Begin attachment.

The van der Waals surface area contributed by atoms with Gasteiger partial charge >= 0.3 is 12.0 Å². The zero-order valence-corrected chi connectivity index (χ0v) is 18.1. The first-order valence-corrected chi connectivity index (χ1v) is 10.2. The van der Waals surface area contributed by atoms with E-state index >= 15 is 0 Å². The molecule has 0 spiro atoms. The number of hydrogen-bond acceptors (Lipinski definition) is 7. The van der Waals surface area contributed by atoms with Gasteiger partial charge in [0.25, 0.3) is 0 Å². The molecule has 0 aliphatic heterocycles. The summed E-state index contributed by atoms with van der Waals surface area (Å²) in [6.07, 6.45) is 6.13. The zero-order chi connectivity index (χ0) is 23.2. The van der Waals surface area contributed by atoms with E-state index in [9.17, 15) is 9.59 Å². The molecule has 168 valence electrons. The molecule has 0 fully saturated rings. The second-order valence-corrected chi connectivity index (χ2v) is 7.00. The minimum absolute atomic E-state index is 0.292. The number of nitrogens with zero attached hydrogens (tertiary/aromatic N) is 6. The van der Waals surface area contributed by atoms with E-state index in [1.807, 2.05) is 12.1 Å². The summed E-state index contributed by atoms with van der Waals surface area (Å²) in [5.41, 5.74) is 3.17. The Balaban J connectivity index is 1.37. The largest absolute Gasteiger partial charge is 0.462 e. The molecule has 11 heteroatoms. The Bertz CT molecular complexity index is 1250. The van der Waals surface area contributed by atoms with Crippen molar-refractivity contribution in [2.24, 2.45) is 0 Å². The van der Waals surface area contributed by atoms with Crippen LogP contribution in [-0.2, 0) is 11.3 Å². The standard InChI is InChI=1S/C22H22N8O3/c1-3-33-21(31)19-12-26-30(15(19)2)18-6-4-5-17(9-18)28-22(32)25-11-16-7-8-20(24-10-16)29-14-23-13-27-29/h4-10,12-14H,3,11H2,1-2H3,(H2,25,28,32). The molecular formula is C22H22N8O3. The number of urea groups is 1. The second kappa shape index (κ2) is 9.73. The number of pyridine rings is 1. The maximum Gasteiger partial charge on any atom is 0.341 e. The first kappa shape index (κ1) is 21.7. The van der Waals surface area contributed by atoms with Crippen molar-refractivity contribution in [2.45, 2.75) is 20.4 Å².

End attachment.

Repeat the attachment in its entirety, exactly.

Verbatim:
The van der Waals surface area contributed by atoms with Gasteiger partial charge >= 0.3 is 12.0 Å². The zero-order valence-corrected chi connectivity index (χ0v) is 18.1. The first-order valence-corrected chi connectivity index (χ1v) is 10.2. The van der Waals surface area contributed by atoms with E-state index >= 15 is 0 Å². The molecule has 0 spiro atoms. The number of hydrogen-bond acceptors (Lipinski definition) is 7. The van der Waals surface area contributed by atoms with Gasteiger partial charge in [0.25, 0.3) is 0 Å². The molecule has 0 aliphatic heterocycles. The summed E-state index contributed by atoms with van der Waals surface area (Å²) in [6.07, 6.45) is 6.13. The zero-order chi connectivity index (χ0) is 23.2. The van der Waals surface area contributed by atoms with E-state index in [9.17, 15) is 9.59 Å². The molecule has 168 valence electrons. The molecule has 0 fully saturated rings. The second-order valence-corrected chi connectivity index (χ2v) is 7.00. The minimum absolute atomic E-state index is 0.292. The number of nitrogens with zero attached hydrogens (tertiary/aromatic N) is 6. The van der Waals surface area contributed by atoms with E-state index in [1.807, 2.05) is 12.1 Å². The summed E-state index contributed by atoms with van der Waals surface area (Å²) in [5.41, 5.74) is 3.17. The Balaban J connectivity index is 1.37. The largest absolute Gasteiger partial charge is 0.462 e. The molecule has 11 heteroatoms. The Bertz CT molecular complexity index is 1250. The van der Waals surface area contributed by atoms with Crippen molar-refractivity contribution in [2.24, 2.45) is 0 Å². The van der Waals surface area contributed by atoms with Crippen LogP contribution in [-0.2, 0) is 11.3 Å². The standard InChI is InChI=1S/C22H22N8O3/c1-3-33-21(31)19-12-26-30(15(19)2)18-6-4-5-17(9-18)28-22(32)25-11-16-7-8-20(24-10-16)29-14-23-13-27-29/h4-10,12-14H,3,11H2,1-2H3,(H2,25,28,32). The molecular formula is C22H22N8O3. The number of urea groups is 1. The second kappa shape index (κ2) is 9.73. The number of pyridine rings is 1. The maximum Gasteiger partial charge on any atom is 0.341 e. The first kappa shape index (κ1) is 21.7. The van der Waals surface area contributed by atoms with Crippen molar-refractivity contribution in [2.45, 2.75) is 20.4 Å².